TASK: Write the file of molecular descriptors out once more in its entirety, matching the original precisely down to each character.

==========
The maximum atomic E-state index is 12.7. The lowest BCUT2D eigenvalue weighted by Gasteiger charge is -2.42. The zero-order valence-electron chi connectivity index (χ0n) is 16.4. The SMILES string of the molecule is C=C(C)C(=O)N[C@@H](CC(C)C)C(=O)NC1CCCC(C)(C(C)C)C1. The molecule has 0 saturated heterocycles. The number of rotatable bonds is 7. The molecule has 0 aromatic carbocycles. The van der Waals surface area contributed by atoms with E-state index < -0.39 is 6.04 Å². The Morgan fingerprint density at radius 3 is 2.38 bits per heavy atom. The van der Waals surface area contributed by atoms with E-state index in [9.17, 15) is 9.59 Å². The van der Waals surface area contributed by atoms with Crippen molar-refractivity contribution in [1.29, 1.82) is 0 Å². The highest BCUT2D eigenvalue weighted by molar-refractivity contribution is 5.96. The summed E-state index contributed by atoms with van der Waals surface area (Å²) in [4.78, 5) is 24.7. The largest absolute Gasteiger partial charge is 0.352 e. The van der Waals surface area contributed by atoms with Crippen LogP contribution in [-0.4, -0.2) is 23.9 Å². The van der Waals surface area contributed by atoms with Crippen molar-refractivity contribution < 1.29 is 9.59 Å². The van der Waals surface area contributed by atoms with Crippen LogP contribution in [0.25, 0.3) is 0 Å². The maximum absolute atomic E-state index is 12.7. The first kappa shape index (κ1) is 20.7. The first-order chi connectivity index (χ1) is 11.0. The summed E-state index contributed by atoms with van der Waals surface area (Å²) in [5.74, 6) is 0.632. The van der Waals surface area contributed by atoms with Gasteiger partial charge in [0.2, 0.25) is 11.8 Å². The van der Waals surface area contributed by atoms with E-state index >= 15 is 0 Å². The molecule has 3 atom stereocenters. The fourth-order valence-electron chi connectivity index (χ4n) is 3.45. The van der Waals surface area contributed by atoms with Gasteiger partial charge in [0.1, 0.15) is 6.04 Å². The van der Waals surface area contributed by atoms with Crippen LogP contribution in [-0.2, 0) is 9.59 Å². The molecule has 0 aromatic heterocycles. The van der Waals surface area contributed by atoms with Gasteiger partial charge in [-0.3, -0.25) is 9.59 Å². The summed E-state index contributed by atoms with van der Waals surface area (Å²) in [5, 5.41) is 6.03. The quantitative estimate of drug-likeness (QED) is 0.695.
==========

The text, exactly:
The maximum atomic E-state index is 12.7. The lowest BCUT2D eigenvalue weighted by Gasteiger charge is -2.42. The zero-order valence-electron chi connectivity index (χ0n) is 16.4. The SMILES string of the molecule is C=C(C)C(=O)N[C@@H](CC(C)C)C(=O)NC1CCCC(C)(C(C)C)C1. The molecule has 0 saturated heterocycles. The number of rotatable bonds is 7. The molecule has 0 aromatic carbocycles. The van der Waals surface area contributed by atoms with E-state index < -0.39 is 6.04 Å². The Morgan fingerprint density at radius 3 is 2.38 bits per heavy atom. The van der Waals surface area contributed by atoms with E-state index in [9.17, 15) is 9.59 Å². The van der Waals surface area contributed by atoms with Crippen molar-refractivity contribution in [1.29, 1.82) is 0 Å². The highest BCUT2D eigenvalue weighted by molar-refractivity contribution is 5.96. The summed E-state index contributed by atoms with van der Waals surface area (Å²) in [4.78, 5) is 24.7. The largest absolute Gasteiger partial charge is 0.352 e. The van der Waals surface area contributed by atoms with Crippen LogP contribution in [-0.4, -0.2) is 23.9 Å². The van der Waals surface area contributed by atoms with Crippen molar-refractivity contribution < 1.29 is 9.59 Å². The van der Waals surface area contributed by atoms with Crippen LogP contribution in [0.25, 0.3) is 0 Å². The maximum absolute atomic E-state index is 12.7. The first kappa shape index (κ1) is 20.7. The first-order chi connectivity index (χ1) is 11.0. The summed E-state index contributed by atoms with van der Waals surface area (Å²) in [5.74, 6) is 0.632. The van der Waals surface area contributed by atoms with Gasteiger partial charge in [0.2, 0.25) is 11.8 Å². The van der Waals surface area contributed by atoms with E-state index >= 15 is 0 Å². The molecule has 3 atom stereocenters. The fourth-order valence-electron chi connectivity index (χ4n) is 3.45. The van der Waals surface area contributed by atoms with Gasteiger partial charge in [0.1, 0.15) is 6.04 Å². The van der Waals surface area contributed by atoms with Crippen LogP contribution in [-0.2, 0) is 9.59 Å². The molecule has 0 aromatic heterocycles. The van der Waals surface area contributed by atoms with Gasteiger partial charge in [-0.3, -0.25) is 9.59 Å². The summed E-state index contributed by atoms with van der Waals surface area (Å²) in [5, 5.41) is 6.03. The quantitative estimate of drug-likeness (QED) is 0.695.